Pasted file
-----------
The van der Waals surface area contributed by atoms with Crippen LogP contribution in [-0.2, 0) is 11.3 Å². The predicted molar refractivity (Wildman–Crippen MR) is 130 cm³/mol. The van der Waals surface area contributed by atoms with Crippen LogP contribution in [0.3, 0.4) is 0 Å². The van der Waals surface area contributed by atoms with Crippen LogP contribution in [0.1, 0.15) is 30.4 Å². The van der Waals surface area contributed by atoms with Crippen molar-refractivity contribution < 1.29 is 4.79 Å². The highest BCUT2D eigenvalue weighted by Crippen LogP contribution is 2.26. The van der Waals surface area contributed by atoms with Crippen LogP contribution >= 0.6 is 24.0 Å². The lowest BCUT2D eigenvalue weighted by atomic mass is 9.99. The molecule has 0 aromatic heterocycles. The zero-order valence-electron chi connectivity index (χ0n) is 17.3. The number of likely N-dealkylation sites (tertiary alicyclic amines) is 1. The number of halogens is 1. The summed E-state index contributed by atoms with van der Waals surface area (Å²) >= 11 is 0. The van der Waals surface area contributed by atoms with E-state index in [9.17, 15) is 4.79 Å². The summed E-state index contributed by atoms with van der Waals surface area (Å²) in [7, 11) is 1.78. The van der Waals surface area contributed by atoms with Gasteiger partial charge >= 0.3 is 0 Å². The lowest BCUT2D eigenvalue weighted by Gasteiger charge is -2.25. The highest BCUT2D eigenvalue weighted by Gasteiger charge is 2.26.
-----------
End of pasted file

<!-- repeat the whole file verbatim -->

The van der Waals surface area contributed by atoms with Crippen LogP contribution in [-0.2, 0) is 11.3 Å². The predicted molar refractivity (Wildman–Crippen MR) is 130 cm³/mol. The van der Waals surface area contributed by atoms with Crippen LogP contribution in [0.3, 0.4) is 0 Å². The van der Waals surface area contributed by atoms with Crippen LogP contribution in [0.1, 0.15) is 30.4 Å². The van der Waals surface area contributed by atoms with Crippen molar-refractivity contribution < 1.29 is 4.79 Å². The highest BCUT2D eigenvalue weighted by Crippen LogP contribution is 2.26. The van der Waals surface area contributed by atoms with Crippen LogP contribution >= 0.6 is 24.0 Å². The lowest BCUT2D eigenvalue weighted by atomic mass is 9.99. The molecule has 0 aromatic heterocycles. The zero-order valence-electron chi connectivity index (χ0n) is 17.3. The number of likely N-dealkylation sites (tertiary alicyclic amines) is 1. The number of halogens is 1. The summed E-state index contributed by atoms with van der Waals surface area (Å²) >= 11 is 0. The van der Waals surface area contributed by atoms with E-state index in [9.17, 15) is 4.79 Å². The summed E-state index contributed by atoms with van der Waals surface area (Å²) in [7, 11) is 1.78. The van der Waals surface area contributed by atoms with Gasteiger partial charge >= 0.3 is 0 Å². The lowest BCUT2D eigenvalue weighted by Gasteiger charge is -2.25. The highest BCUT2D eigenvalue weighted by Gasteiger charge is 2.26.